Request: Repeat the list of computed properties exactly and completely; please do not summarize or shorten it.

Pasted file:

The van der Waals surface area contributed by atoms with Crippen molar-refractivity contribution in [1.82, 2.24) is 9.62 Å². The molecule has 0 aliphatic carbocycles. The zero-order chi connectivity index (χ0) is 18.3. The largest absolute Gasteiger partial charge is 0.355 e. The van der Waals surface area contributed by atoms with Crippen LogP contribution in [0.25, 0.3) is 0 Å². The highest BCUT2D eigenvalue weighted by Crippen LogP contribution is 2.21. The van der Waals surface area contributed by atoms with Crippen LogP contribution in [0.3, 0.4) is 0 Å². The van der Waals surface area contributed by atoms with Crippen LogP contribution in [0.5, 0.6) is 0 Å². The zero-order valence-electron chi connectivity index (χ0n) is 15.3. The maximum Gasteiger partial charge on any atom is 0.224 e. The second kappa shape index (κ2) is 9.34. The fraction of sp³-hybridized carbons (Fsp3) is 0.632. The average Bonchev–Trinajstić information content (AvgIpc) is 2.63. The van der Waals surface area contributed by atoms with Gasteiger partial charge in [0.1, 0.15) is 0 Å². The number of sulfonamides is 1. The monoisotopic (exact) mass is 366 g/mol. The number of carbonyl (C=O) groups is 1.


The van der Waals surface area contributed by atoms with Crippen molar-refractivity contribution in [1.82, 2.24) is 9.62 Å². The molecule has 0 aliphatic carbocycles. The zero-order chi connectivity index (χ0) is 18.3. The largest absolute Gasteiger partial charge is 0.355 e. The van der Waals surface area contributed by atoms with Crippen LogP contribution in [0.25, 0.3) is 0 Å². The highest BCUT2D eigenvalue weighted by Crippen LogP contribution is 2.21. The van der Waals surface area contributed by atoms with Crippen LogP contribution in [0.3, 0.4) is 0 Å². The van der Waals surface area contributed by atoms with Crippen LogP contribution in [0.5, 0.6) is 0 Å². The zero-order valence-electron chi connectivity index (χ0n) is 15.3. The maximum Gasteiger partial charge on any atom is 0.224 e. The second kappa shape index (κ2) is 9.34. The fraction of sp³-hybridized carbons (Fsp3) is 0.632. The average Bonchev–Trinajstić information content (AvgIpc) is 2.63. The van der Waals surface area contributed by atoms with Gasteiger partial charge in [0.1, 0.15) is 0 Å². The number of sulfonamides is 1. The monoisotopic (exact) mass is 366 g/mol. The number of carbonyl (C=O) groups is 1.